Gupta asked the president his opinion of the proposed Carers Act of 2015, a Senate bill that would change federal law regarding state-legal, medical-marijuana programs. The bill would allow states to legalize marijuana for medical use without federal interference, increase research into marijuana's medical benefits, and reclassify its status as a dangerous drug. Obama replied:

A bill that would remove marijuana from the list of hard drugs, classifying it as a soft drug like alcohol, is set to be debated by Chile’s Congress in full after approval at the committee stage.

A Chilean municipality harvested legal medical marijuana last week as part of a government-approved pilot project aimed at helping ease pain in cancer patients.

The harvest comes after Chile’s first planting of pot for medical uses in October 2014. It is the work of a municipality in the capital of Santiago and the Daya Foundation, a nonprofit group that sponsors pain-relieving therapies.

“We’re laying the foundations for what will be the national production of medical cannabis,” Daya’s president, Ana Maria Gazmuri, said after cutting branches from cannabis plants.

Police arrested 53 people as pro-cannabis protestors gathered to get high and call for the drug to be legalised in London's Hyde Park today. Dramatic images captured the moment four officers took down and restrained a tracksuit-wearing man near the entrance to the park - just yards from a prominent police sign which read: 'Possession of cannabis is illegal'.

The crowds met this afternoon as part of the annual '420' event - a global celebration of cannabis which calls for reform to drug laws.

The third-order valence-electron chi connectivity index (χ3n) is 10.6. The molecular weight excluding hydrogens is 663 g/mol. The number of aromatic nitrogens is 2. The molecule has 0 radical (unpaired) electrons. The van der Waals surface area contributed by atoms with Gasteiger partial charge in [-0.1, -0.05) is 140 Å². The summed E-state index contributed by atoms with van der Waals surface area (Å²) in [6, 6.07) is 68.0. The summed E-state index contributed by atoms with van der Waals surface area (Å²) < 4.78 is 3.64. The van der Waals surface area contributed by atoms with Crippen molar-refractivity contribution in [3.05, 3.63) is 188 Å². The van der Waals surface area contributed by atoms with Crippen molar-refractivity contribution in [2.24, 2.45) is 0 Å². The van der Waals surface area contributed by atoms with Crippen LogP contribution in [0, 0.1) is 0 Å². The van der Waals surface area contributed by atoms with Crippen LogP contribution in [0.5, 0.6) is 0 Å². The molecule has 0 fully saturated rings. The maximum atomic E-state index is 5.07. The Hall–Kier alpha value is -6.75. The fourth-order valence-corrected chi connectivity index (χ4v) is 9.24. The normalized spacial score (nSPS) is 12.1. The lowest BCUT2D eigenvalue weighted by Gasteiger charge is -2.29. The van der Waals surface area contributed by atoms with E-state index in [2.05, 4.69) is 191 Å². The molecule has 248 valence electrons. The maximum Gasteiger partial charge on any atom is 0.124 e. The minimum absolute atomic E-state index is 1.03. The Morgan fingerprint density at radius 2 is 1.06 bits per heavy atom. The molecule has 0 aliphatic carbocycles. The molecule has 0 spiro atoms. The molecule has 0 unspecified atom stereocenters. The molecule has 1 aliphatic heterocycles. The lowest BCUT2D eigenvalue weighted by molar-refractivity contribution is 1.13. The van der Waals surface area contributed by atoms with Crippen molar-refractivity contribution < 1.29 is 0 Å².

Thousands of campaigners were seen sitting on the grass openly smoking marijuana, comparing the size of their joints and listening to speakers while dozens of police officers hovered nearby.

Many protestors handed out cannabis leaf-shaped fliers and carried signs, with one reading: 'Ed Miliband wouldn't want his own children criminalised for cannabis possession.'

The Queensland and Victorian state governments have joined forces with New South Wales to take part in medicinal cannabis clinical trials.

The NSW Government introduced the scientific trials last year to help treat patients with drug-resistant and uncontrollable epilepsy.

The new agreement means Victorians and Queenslanders suffering terminal or life-threatening conditions can take part in the NSW clinical trials.

The three trials will be conducted by the NSW Government and will examine the use of cannabis in providing relief for patients.

Victoria's Health Minister Jill Hennessy said the first trial would be open to children with severe, drug resistant epilepsy, due to start mid next year.

"There's a series of experts that oversee the eligibility for who gets to partake and we'll be doing all we can to support Victorian families and Victorian kids who meet that eligibility criteria to participate in the trial," she said.